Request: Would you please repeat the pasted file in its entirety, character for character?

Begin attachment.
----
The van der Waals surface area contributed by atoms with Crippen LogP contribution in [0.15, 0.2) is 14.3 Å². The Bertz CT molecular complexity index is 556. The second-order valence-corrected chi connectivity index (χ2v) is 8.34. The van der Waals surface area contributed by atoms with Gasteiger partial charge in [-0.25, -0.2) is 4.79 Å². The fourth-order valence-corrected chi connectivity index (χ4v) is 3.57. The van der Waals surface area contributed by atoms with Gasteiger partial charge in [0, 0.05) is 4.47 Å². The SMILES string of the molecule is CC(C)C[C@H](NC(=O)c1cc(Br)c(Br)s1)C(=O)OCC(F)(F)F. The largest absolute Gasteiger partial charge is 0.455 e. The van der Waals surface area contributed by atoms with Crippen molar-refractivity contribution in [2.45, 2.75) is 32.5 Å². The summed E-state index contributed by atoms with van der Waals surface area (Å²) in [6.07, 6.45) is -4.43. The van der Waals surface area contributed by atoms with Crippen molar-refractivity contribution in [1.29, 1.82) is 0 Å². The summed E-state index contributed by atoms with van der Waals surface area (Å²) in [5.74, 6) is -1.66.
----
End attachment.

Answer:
The van der Waals surface area contributed by atoms with Crippen LogP contribution in [0.15, 0.2) is 14.3 Å². The Bertz CT molecular complexity index is 556. The second-order valence-corrected chi connectivity index (χ2v) is 8.34. The van der Waals surface area contributed by atoms with Gasteiger partial charge in [-0.25, -0.2) is 4.79 Å². The fourth-order valence-corrected chi connectivity index (χ4v) is 3.57. The van der Waals surface area contributed by atoms with Gasteiger partial charge in [0, 0.05) is 4.47 Å². The SMILES string of the molecule is CC(C)C[C@H](NC(=O)c1cc(Br)c(Br)s1)C(=O)OCC(F)(F)F. The largest absolute Gasteiger partial charge is 0.455 e. The van der Waals surface area contributed by atoms with Crippen molar-refractivity contribution in [2.45, 2.75) is 32.5 Å². The summed E-state index contributed by atoms with van der Waals surface area (Å²) in [6.07, 6.45) is -4.43. The van der Waals surface area contributed by atoms with Crippen molar-refractivity contribution in [1.29, 1.82) is 0 Å². The summed E-state index contributed by atoms with van der Waals surface area (Å²) in [5.74, 6) is -1.66.